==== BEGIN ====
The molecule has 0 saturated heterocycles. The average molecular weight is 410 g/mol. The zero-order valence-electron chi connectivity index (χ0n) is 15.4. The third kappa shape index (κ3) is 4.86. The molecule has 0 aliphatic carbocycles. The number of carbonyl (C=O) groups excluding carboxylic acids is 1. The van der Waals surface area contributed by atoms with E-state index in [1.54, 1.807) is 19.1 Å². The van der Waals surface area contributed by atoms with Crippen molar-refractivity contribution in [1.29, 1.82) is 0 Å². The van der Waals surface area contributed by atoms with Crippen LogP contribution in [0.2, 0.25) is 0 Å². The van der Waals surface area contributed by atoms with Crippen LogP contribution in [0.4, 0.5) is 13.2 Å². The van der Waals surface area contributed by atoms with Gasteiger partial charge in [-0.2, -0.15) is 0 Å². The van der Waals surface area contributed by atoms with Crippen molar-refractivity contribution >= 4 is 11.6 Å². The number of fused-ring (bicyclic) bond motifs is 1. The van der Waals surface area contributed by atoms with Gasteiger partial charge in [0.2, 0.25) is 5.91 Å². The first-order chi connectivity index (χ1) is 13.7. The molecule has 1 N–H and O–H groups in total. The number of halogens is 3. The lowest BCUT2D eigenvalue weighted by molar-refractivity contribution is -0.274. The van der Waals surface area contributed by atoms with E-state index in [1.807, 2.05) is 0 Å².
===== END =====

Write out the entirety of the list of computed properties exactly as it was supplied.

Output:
The molecule has 0 saturated heterocycles. The average molecular weight is 410 g/mol. The zero-order valence-electron chi connectivity index (χ0n) is 15.4. The third kappa shape index (κ3) is 4.86. The molecule has 0 aliphatic carbocycles. The number of carbonyl (C=O) groups excluding carboxylic acids is 1. The van der Waals surface area contributed by atoms with E-state index in [1.54, 1.807) is 19.1 Å². The van der Waals surface area contributed by atoms with Crippen molar-refractivity contribution in [1.29, 1.82) is 0 Å². The van der Waals surface area contributed by atoms with Crippen LogP contribution in [0.2, 0.25) is 0 Å². The van der Waals surface area contributed by atoms with Crippen LogP contribution in [0.4, 0.5) is 13.2 Å². The van der Waals surface area contributed by atoms with Gasteiger partial charge in [-0.2, -0.15) is 0 Å². The van der Waals surface area contributed by atoms with Crippen molar-refractivity contribution >= 4 is 11.6 Å². The number of fused-ring (bicyclic) bond motifs is 1. The van der Waals surface area contributed by atoms with Gasteiger partial charge in [0.2, 0.25) is 5.91 Å². The first-order chi connectivity index (χ1) is 13.7. The molecule has 1 N–H and O–H groups in total. The number of halogens is 3. The lowest BCUT2D eigenvalue weighted by molar-refractivity contribution is -0.274. The van der Waals surface area contributed by atoms with E-state index in [1.807, 2.05) is 0 Å².